February is a great time to start organizing your vegetable garden. As the amount of daylight slowly increases each day, you can begin to consider which veggies you want to plant this season, how many you will have space for, and if you will be starting any from seed. Many seasoned gardeners find that keeping a journal is a helpful way to remember what worked well the year before and what they would like to do differently for next season. You can start by considering three important factors.
Location: The area should be exposed to at least 6 hours of direct sunlight. Taller plants, such as tomatoes, corn, and trellised plants should be planted on the north side of the garden so that the smaller plants will not be shaded by the taller ones.
Spacing: The size of your garden plot will determine how many plants you are able to grow in that space. Your vegetable plants will need plenty of room above and below ground to grow and mature. Most vegetable plants are sold with tags that will list the spacing requirements. Generally, small plants such as garlic and green onions need about 3-4 inches between plants on all sides. Vegetables such as chard, lettuce, and cabbage need about 6-9 inches between plants. Larger vegetable plants, including tomatoes and peppers, need about two feet of space. Using a trellis is a great way to conserve valuable garden space. Vegetables that can be trellised include peas, beans, cucumbers, small squash, small melons, and eggplants.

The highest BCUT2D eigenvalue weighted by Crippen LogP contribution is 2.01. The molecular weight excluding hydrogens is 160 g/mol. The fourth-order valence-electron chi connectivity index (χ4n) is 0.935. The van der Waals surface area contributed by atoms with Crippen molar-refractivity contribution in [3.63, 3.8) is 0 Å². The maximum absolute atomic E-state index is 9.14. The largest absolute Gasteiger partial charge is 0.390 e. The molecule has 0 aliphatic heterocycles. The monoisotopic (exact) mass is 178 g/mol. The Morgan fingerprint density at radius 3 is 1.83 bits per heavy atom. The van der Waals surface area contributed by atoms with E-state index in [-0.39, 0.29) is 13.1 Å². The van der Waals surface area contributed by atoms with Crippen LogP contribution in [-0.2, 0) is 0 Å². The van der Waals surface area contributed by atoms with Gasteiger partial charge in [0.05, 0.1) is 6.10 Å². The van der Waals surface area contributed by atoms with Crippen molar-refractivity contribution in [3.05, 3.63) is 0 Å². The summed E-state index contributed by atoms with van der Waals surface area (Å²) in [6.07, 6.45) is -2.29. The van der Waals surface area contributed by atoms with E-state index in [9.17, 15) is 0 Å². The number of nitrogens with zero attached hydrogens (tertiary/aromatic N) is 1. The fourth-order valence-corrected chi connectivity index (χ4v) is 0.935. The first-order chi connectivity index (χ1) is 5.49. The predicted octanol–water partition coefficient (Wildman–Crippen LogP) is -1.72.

Companion Plants: Companion planting is the practice of planting vegetables alongside certain plants that will attract bees and other beneficial insects to the garden while deterring pests. Planting sunflowers near the garden will distract ants and aphids. Whiteflies are a common pest in vegetable gardens, but if you plant one of the stronger scented varieties of marigolds or basil they will repel whiteflies, nematodes, and more. In a similar fashion, chrysanthemums and dahlias will repel root nematodes and other crawlers.
Enjoy the warm weather!